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New York City
June 2003

Behind the Silver Screen With Reeves Lehmann
by Jacob M. Appel

The film program at the School of Visual Arts has changed dramatically since Reeves Lehmann attended college in the 1970s. “Back then there was a much, much smaller student population,” he recalled. “We were also a very mature group of students—many of us, like myself, were coming out of the service, coming back from Vietnam. And the war was still going on, which created a whole different climate.” At that time, “most of the student-made films were about relationships, some were documentaries.” Maybe because of their personal experiences, the students tended to stay away from political subject matter. “If I can recall,” observed Lehmann, “I don’t think any of the films had any relation to the war. We just didn’t go there with our films.” At that time, access to faculty and equipment was also much more limited. According to Lehmann, “Back then you had a choice of five advisers. Now you have the entire faculty of the film department available to be film advisors. Back then there were twenty-five to thirty instructors at the school, now there are one hundred thirty just in this department.” All of these faculty are working professionals and experts in their fields. Students in the Department of Film, Video and Animation can now specialize in directing, cinematography, editing, and screenwriting. The driving force behind these changes has been Lehmann himself, whose fourteen years as chairman of the department have seen a revolutionary transformation of the program.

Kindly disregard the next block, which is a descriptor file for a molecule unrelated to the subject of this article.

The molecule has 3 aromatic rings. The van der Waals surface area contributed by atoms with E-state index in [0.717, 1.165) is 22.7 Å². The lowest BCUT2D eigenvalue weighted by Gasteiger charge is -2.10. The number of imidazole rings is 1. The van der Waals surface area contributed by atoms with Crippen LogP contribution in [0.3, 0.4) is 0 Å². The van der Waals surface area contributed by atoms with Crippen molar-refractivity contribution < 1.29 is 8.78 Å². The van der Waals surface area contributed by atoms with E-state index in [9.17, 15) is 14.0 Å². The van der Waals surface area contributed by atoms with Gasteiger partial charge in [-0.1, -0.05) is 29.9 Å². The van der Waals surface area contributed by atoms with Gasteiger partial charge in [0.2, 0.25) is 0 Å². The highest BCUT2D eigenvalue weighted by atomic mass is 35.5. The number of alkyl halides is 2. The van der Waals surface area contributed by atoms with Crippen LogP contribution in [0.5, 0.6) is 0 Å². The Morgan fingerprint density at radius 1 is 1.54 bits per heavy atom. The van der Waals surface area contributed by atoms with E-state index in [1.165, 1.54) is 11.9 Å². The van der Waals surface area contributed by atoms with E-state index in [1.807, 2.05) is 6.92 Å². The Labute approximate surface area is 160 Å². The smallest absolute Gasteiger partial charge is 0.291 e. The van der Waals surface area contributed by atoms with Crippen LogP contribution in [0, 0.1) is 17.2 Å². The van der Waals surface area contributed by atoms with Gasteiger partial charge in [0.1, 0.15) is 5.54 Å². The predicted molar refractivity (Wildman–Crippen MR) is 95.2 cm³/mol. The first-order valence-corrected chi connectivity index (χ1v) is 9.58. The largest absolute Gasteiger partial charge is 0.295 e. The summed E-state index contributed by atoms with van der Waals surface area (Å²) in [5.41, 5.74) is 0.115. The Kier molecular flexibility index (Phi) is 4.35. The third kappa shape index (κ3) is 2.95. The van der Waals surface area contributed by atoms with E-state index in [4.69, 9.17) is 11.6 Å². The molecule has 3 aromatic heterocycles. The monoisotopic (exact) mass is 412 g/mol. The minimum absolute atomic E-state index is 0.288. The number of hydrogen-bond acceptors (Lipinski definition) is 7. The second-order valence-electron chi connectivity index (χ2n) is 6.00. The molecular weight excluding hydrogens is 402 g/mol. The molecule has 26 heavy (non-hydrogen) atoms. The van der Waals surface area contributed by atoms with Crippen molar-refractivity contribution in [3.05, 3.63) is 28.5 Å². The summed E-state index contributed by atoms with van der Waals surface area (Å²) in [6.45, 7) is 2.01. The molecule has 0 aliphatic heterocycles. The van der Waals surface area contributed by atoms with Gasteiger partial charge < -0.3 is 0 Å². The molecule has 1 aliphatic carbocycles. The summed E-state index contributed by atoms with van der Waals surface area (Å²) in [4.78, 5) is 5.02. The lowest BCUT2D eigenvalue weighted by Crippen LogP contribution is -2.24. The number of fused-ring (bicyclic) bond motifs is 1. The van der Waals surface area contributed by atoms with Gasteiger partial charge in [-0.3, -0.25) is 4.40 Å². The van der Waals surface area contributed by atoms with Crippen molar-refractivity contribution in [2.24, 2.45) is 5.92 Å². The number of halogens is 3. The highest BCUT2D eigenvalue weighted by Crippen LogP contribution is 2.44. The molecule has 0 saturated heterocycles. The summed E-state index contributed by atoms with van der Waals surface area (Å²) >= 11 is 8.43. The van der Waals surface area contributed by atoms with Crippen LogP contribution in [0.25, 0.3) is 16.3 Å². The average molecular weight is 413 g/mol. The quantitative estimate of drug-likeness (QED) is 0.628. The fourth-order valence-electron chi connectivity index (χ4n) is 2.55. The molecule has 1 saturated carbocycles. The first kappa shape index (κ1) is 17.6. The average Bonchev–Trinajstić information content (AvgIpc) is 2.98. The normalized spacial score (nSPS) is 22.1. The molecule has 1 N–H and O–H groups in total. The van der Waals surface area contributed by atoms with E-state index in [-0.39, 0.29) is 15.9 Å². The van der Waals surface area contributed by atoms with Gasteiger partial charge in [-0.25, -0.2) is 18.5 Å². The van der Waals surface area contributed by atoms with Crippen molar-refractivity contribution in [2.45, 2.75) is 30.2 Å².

One of Lehmann’s first innovations as chairman was the establishment of a film festival, the Dusty Awards, to show the thesis projects of the school’s undergraduates. “During the festival,” explained Lehmann, “we have people from the industry come here for a private screening of all the work, and they judge the films and make the selections for the most outstanding screenplay, cinematography, film, what have you. We keep that under wraps and then the finale of the film festival, which is actually an awards evening, is where we announce those winners and that’s where they get their Dusty.” The festival, open to the public, is attended by in excess of three thousand people. “For an undergraduate film festival,” noted Lehmann, “that is absolutely amazing.” The school invites prominent figures from the film industry to present the awards. This year Arthur Penn (Little Big Man, Bonnie and Clyde) handed out the directing award. Other recent presenters included screenwriter David Kepp (Spider Man, Panic Room), actor/director Mark Rydell (On Golden Pond) and horror directors George Romero (Night of the Living Dead) and Wes Craven (Nightmare on Elm Street, Scream). “It’s quite an evening,” declared Lehmann. “And they don’t just give out the awards, they impact inspiration and hope to the students.” The event is underwritten by such industry mainstays as Kodak, Sony and Technicolor. Proceeds from the screenings are used to fund the thesis projects of up-and-coming students, which can often cost between $8,000 and $25,000.

Another of Lehmann’s innovations was the hiring of a film festival coordinator to encourage students to compete for external awards in a highly competitive industry. “There are now hundreds of film festivals across the country,” explained Lehmann. “It’s important to have a film festival coordinator students can go to for advice, not only on determining which festivals their film would be suited for, but also how to prep their film and all the other support materials that go to these festivals.” In recent years, School of Visual Arts students have twice won the Motion Picture Academy Award for Students and have also garnered the Eastman-Kodak Cinematography Award and the prestigious Director’s Guild of America—East Award for Outstanding Filmmaking.